Kirstie discovered the wonder of brain imaging at the University of British Columbia during a masters degree in Medical Physics. She completed a PhD in Neuroscience at the University of California, Berkeley in 2012 and joins the Turing Institute from a postdoctoral fellowship at the University of Cambridge in the Department of Psychiatry. She is an Fulbright scholarship alumna and 2016/17 Mozilla Fellow for Science. Kirstie was named, with her collaborator Petra Vertes, as a 2016 Global Thinker by Foreign Policy magazine.

Research interests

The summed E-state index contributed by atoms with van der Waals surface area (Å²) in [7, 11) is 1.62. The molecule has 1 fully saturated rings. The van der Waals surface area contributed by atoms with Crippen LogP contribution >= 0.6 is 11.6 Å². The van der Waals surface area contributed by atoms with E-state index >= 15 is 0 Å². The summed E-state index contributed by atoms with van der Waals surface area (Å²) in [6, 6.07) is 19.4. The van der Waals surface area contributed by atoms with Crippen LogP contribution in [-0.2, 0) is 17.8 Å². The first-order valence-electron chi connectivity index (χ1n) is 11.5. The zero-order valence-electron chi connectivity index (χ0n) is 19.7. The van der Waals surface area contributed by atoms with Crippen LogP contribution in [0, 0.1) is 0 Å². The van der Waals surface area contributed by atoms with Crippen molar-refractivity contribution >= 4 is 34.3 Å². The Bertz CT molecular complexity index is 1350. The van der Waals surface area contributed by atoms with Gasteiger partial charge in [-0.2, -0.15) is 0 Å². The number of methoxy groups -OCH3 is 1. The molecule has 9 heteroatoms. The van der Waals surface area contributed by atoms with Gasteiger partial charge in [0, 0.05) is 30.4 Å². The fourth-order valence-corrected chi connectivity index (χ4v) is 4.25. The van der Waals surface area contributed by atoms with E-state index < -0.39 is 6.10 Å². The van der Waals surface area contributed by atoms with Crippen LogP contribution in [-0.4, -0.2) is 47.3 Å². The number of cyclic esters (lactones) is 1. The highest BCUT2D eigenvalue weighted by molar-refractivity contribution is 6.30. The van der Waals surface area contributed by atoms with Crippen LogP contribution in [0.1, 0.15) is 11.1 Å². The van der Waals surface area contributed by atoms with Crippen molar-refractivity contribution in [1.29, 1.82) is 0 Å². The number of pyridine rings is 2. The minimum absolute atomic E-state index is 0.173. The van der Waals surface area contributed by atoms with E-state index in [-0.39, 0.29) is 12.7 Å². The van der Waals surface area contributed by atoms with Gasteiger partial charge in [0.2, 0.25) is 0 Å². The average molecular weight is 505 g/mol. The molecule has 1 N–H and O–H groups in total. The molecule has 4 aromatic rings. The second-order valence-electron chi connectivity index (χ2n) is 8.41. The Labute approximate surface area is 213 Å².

Adolescence is a period of human brain growth and high incidence of mental health disorders. Kirstie's research uses magnetic resonance images to understand changes in the brain's structure and function that underlie the emergence of schizophrenia and depression. Her work considers the brain as a network and investigates how different brain regions work together. She is particularly passionate about ensuring that work is reproducible and can be replicated in independent data sets. Her focus at the Turing Institute is to improve the generalisability of research findings so they may be translated to the clinic and used by public health policy makers.